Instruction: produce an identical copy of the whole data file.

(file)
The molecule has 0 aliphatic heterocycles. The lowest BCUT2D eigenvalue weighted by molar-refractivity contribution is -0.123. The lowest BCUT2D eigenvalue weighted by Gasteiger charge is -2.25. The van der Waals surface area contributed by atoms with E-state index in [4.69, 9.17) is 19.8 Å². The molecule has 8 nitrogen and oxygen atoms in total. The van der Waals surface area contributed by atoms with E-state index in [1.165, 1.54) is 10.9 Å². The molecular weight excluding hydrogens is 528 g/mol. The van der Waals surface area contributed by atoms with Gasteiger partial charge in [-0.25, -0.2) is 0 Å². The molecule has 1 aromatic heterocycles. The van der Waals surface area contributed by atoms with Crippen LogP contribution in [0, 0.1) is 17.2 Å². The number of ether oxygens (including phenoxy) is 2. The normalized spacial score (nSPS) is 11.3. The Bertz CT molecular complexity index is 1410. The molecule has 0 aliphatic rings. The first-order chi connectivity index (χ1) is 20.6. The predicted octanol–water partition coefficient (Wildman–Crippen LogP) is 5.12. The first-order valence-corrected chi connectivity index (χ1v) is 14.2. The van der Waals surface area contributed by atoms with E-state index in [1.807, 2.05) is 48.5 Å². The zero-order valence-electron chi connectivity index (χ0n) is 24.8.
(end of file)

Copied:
The molecule has 0 aliphatic heterocycles. The lowest BCUT2D eigenvalue weighted by molar-refractivity contribution is -0.123. The lowest BCUT2D eigenvalue weighted by Gasteiger charge is -2.25. The van der Waals surface area contributed by atoms with E-state index in [4.69, 9.17) is 19.8 Å². The molecule has 8 nitrogen and oxygen atoms in total. The van der Waals surface area contributed by atoms with E-state index in [1.165, 1.54) is 10.9 Å². The molecular weight excluding hydrogens is 528 g/mol. The van der Waals surface area contributed by atoms with Gasteiger partial charge in [-0.25, -0.2) is 0 Å². The molecule has 1 aromatic heterocycles. The van der Waals surface area contributed by atoms with Crippen LogP contribution in [0, 0.1) is 17.2 Å². The number of ether oxygens (including phenoxy) is 2. The normalized spacial score (nSPS) is 11.3. The Bertz CT molecular complexity index is 1410. The molecule has 0 aliphatic rings. The first-order chi connectivity index (χ1) is 20.6. The predicted octanol–water partition coefficient (Wildman–Crippen LogP) is 5.12. The first-order valence-corrected chi connectivity index (χ1v) is 14.2. The van der Waals surface area contributed by atoms with E-state index in [1.807, 2.05) is 48.5 Å². The zero-order valence-electron chi connectivity index (χ0n) is 24.8.